Stuffed Animal Adoptions
This event could be held at a library, store, or any community gathering. Instead of real cats (or dogs) bring stuffed animals available for adoption. Along with each adoption, give the children cardboard carriers, official adoption certificate and a coloring book. The also got temporary Cat-toos, made a cat toy, and played in a cat play area. We think this is an awesome opportunity for a dual-purpose fundraiser and a community education event. It’s a great way for the local shelter to engage with the community, teach them about what they do, educate about humane care, raise a little money, and possibly recruit volunteers. You could bring both stuffed dogs and cats, and tweak the event with dog-themed ideas too.
Shelter professionals likely know an awful lot about training dogs. Offer free sessions on basic obedience. Or engage a trainer to come to the shelter to teach introduction to agility, frisbee, or tricks.
A strong volunteer program is critical to the success of any shelter. Click here to find ideas for your volunteer program here.
Many volunteers want to help walk dogs, or play with pups and kittens. Have a list ready for age-appropriate and skill-appropriate tasks for anyone who wants to volunteer, where the volunteer feels appreciated and the shelter gets its needs met. Some examples:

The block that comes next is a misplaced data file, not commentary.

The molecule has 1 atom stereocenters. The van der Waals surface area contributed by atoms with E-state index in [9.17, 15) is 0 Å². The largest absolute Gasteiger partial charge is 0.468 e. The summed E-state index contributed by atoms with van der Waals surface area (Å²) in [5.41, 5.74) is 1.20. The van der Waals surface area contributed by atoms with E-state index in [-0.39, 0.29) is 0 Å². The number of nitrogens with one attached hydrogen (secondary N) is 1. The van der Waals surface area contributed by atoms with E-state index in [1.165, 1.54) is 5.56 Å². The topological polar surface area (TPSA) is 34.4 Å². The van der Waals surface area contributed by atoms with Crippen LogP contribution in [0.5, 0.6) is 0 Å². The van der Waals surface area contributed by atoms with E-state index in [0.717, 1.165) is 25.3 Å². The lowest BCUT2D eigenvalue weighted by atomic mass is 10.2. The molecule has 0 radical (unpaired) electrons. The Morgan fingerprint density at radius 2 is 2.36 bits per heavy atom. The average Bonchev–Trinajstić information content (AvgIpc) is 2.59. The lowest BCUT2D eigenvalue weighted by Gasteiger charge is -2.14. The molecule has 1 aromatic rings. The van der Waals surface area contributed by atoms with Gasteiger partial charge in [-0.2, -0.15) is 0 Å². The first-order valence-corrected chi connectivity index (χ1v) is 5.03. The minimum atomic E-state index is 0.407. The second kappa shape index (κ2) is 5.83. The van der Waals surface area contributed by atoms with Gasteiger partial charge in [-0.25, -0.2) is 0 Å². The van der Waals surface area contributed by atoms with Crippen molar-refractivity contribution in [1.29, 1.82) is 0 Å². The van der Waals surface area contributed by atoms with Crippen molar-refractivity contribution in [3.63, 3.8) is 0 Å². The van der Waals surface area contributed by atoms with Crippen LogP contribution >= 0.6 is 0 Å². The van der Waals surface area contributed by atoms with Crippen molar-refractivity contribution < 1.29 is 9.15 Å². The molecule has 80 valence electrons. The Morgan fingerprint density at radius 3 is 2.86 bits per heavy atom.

- Youngsters can put the food enrichment items together. (The dogs don’t care if it doesn’t look pretty.)
- Senior citizens can sit in an office and help socialize pups and kittens with just their presence (and not being knocked down.)
Find resources for more community engagement and education:
- Animal Welfare Institute (AWI) https://awionline.org/content/teaching-resources
AWI offers publications at no cost to teachers, libraries, and animal shelters. They have produced children’s activities and free classroom lesson plans for a select number of these publications, with more to come.
- Institute for Humane Education, https://humaneeducation.org/about-ihe/ihes-history/ IHE’s mission is to empower people of all ages to build a more just, healthy, and peaceful world. Its predecessor organization created a certification program for people wishing to become humane educators and created the field of comprehensive humane education. IHE’s online Humane Education Resource Center includes lesson plans, and a link to invite IHE to visit your school.
- National Humane Education Society (NHES) https://www.nhes.org/education-2/ NHES offers free humane education programs for schools, churches, clubs, libraries and other venues serving children, provides educational materials and lesson plans. Go here to request presentations, materials and other resources.
Our mission is to raise awareness and resources for shelter animals and the people who champion them.